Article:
The Hobbit: An Unexpected Journey is a special-effects fest
Starring Martin Freeman, Ian McKellen, and Richard Armitage. Rated 14A. Opens Friday, December 14, at the Park Theatre
Thanks to Peter Jackson’s fetishistic attention to detail, fans of his Lord of the Rings film trilogy will be happier than a homebound hobbit at his latest creation. The goblins, trolls, and orcs are rendered to the finest wrinkle and hair, the chase scenes over mountains and down into labyrinthian caves are thrilling, and there’s even a dwarf who manages to smoulder. As for the unexpected choice for reluctant hero Bilbo Baggins, Martin Freeman has a wry awkwardness that brings ample humanity to the special-effects fest.
Just be warned: it takes an awfully long time to get this party started. The opening hour is largely devoted to the wizard Gandalf (Ian McKellen) and 13 dwarves invading Bilbo’s underground abode. Led by their broody, vertically challenged leader, Thorin (Richard Armitage), they try to convince the homebody to join them in a quest to reclaim the dwarves’ lost kingdom at Lonely Mountain. Yes, you can feel Jackson streeeetching J. R. R. Tolkien’s 1937 book into three parts; by the end, Lonely Mountain is still a far-off spot in the distance.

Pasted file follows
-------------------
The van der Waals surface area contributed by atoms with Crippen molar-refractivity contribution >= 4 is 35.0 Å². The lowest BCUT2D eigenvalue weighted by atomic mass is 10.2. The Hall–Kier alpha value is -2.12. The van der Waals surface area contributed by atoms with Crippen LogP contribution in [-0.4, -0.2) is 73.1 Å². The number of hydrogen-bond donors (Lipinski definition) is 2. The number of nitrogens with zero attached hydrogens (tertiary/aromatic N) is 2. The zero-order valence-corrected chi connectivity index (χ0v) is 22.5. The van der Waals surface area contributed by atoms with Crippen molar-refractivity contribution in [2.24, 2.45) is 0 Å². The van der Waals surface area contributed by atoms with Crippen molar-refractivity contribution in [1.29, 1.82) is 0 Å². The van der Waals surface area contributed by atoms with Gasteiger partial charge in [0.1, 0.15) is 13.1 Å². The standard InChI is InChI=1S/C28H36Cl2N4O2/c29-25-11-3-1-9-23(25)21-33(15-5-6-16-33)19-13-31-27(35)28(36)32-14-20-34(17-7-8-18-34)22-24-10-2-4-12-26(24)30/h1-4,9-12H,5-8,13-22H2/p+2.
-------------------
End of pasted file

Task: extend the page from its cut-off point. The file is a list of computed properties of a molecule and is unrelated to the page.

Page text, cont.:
The hype about Jackson’s sped-up, 48-frames-per-second digital cinematography causing dizziness is overblown. A bigger problem is that a few of the 3-D scenes, like the opening battle of the Lonely Mountain kingdom, have an oddly artificial look that falls somewhere between pop-up book, HDTV, and Xbox. The technology is redeemed, though, in other, darker action sequences, the most dazzling being a cliffside battle that features the hobbit and dwarves swinging precariously from cliff treetops and a spectacular fall into subterranean goblin canyons.
Farther down the caverns awaits Gollum, and he does not disappoint: Andy Serkis has managed to make his Peter Lorre–like outcast even more menacing here, wild and reptilian and ready to pounce at the smallest insult.
Like the Rings trilogy, decapitations, bodily fluids, and other gross goodies abound, despite The Hobbit’s origins as junior fiction. Really, where else this holiday season can you watch a trio of gigantic trolls trying to roast dwarves over an open spit for dinner? Or hear a goblin growl the line: “Bring out the bone breaker. Start with the youngest!”